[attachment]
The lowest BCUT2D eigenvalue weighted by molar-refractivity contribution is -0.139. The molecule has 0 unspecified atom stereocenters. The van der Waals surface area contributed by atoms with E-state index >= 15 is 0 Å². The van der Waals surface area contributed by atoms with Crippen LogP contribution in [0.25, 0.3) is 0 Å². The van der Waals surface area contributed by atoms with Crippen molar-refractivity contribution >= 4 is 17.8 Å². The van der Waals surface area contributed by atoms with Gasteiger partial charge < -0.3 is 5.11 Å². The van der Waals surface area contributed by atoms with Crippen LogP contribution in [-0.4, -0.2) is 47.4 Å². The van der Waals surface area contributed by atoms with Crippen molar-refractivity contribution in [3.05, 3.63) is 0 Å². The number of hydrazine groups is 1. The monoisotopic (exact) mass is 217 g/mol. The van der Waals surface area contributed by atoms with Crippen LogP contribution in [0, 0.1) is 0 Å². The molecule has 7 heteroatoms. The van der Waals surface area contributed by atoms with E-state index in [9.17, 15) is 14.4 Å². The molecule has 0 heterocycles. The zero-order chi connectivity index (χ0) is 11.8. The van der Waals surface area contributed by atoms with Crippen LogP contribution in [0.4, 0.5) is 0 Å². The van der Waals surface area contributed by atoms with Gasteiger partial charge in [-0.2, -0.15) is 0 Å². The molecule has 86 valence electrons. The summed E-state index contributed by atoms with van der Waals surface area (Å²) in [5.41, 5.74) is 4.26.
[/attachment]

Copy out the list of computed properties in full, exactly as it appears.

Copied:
The lowest BCUT2D eigenvalue weighted by molar-refractivity contribution is -0.139. The molecule has 0 unspecified atom stereocenters. The van der Waals surface area contributed by atoms with E-state index >= 15 is 0 Å². The van der Waals surface area contributed by atoms with Crippen LogP contribution in [0.25, 0.3) is 0 Å². The van der Waals surface area contributed by atoms with Crippen molar-refractivity contribution >= 4 is 17.8 Å². The van der Waals surface area contributed by atoms with Gasteiger partial charge < -0.3 is 5.11 Å². The van der Waals surface area contributed by atoms with Crippen LogP contribution in [-0.4, -0.2) is 47.4 Å². The van der Waals surface area contributed by atoms with Crippen molar-refractivity contribution in [3.05, 3.63) is 0 Å². The number of hydrazine groups is 1. The monoisotopic (exact) mass is 217 g/mol. The van der Waals surface area contributed by atoms with Crippen LogP contribution in [0, 0.1) is 0 Å². The molecule has 7 heteroatoms. The van der Waals surface area contributed by atoms with E-state index in [9.17, 15) is 14.4 Å². The molecule has 0 heterocycles. The zero-order chi connectivity index (χ0) is 11.8. The van der Waals surface area contributed by atoms with Crippen LogP contribution in [0.4, 0.5) is 0 Å². The van der Waals surface area contributed by atoms with Gasteiger partial charge in [-0.2, -0.15) is 0 Å². The molecule has 86 valence electrons. The summed E-state index contributed by atoms with van der Waals surface area (Å²) in [5.41, 5.74) is 4.26.